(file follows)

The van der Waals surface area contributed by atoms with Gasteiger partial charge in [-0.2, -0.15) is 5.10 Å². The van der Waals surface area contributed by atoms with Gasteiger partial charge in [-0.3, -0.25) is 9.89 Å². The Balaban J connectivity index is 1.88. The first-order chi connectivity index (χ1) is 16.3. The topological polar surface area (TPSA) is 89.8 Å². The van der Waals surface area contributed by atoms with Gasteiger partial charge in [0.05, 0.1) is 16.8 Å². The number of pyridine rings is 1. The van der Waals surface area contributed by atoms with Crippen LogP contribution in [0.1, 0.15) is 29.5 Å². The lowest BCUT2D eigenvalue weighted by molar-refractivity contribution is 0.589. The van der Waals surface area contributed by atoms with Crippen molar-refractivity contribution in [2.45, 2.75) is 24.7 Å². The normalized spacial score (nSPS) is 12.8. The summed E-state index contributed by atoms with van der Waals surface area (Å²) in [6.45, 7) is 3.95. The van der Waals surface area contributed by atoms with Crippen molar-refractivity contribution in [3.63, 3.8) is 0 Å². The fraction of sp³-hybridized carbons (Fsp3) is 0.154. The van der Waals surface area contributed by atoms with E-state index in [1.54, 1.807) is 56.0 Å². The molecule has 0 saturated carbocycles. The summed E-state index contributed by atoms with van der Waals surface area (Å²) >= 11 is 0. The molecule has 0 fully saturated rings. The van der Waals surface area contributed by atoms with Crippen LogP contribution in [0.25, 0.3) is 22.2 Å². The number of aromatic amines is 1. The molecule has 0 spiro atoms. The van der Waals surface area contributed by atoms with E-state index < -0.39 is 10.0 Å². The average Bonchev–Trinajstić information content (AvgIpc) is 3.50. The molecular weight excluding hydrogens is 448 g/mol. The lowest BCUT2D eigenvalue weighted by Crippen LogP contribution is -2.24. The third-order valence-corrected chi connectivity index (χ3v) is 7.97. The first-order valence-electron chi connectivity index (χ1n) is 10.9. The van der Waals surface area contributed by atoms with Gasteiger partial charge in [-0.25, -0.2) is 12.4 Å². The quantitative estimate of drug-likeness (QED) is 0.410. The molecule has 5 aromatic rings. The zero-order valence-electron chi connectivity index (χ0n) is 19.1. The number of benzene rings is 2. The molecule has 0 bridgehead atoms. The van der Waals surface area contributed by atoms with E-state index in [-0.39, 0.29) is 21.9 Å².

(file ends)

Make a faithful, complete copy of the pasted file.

The van der Waals surface area contributed by atoms with Gasteiger partial charge in [-0.2, -0.15) is 5.10 Å². The van der Waals surface area contributed by atoms with Gasteiger partial charge in [-0.3, -0.25) is 9.89 Å². The Balaban J connectivity index is 1.88. The first-order chi connectivity index (χ1) is 16.3. The topological polar surface area (TPSA) is 89.8 Å². The van der Waals surface area contributed by atoms with Gasteiger partial charge in [0.05, 0.1) is 16.8 Å². The number of pyridine rings is 1. The van der Waals surface area contributed by atoms with Crippen LogP contribution in [0.1, 0.15) is 29.5 Å². The lowest BCUT2D eigenvalue weighted by molar-refractivity contribution is 0.589. The van der Waals surface area contributed by atoms with Crippen molar-refractivity contribution in [2.45, 2.75) is 24.7 Å². The normalized spacial score (nSPS) is 12.8. The summed E-state index contributed by atoms with van der Waals surface area (Å²) in [6.45, 7) is 3.95. The van der Waals surface area contributed by atoms with Crippen molar-refractivity contribution in [3.63, 3.8) is 0 Å². The fraction of sp³-hybridized carbons (Fsp3) is 0.154. The van der Waals surface area contributed by atoms with E-state index in [1.54, 1.807) is 56.0 Å². The molecule has 0 saturated carbocycles. The summed E-state index contributed by atoms with van der Waals surface area (Å²) >= 11 is 0. The molecule has 0 fully saturated rings. The van der Waals surface area contributed by atoms with Crippen LogP contribution in [0.25, 0.3) is 22.2 Å². The number of aromatic amines is 1. The molecule has 0 spiro atoms. The van der Waals surface area contributed by atoms with E-state index < -0.39 is 10.0 Å². The average Bonchev–Trinajstić information content (AvgIpc) is 3.50. The molecular weight excluding hydrogens is 448 g/mol. The lowest BCUT2D eigenvalue weighted by Crippen LogP contribution is -2.24. The third-order valence-corrected chi connectivity index (χ3v) is 7.97. The first-order valence-electron chi connectivity index (χ1n) is 10.9. The van der Waals surface area contributed by atoms with Gasteiger partial charge in [-0.25, -0.2) is 12.4 Å². The quantitative estimate of drug-likeness (QED) is 0.410. The molecule has 5 aromatic rings. The zero-order valence-electron chi connectivity index (χ0n) is 19.1. The number of benzene rings is 2. The molecule has 0 bridgehead atoms. The van der Waals surface area contributed by atoms with E-state index in [-0.39, 0.29) is 21.9 Å².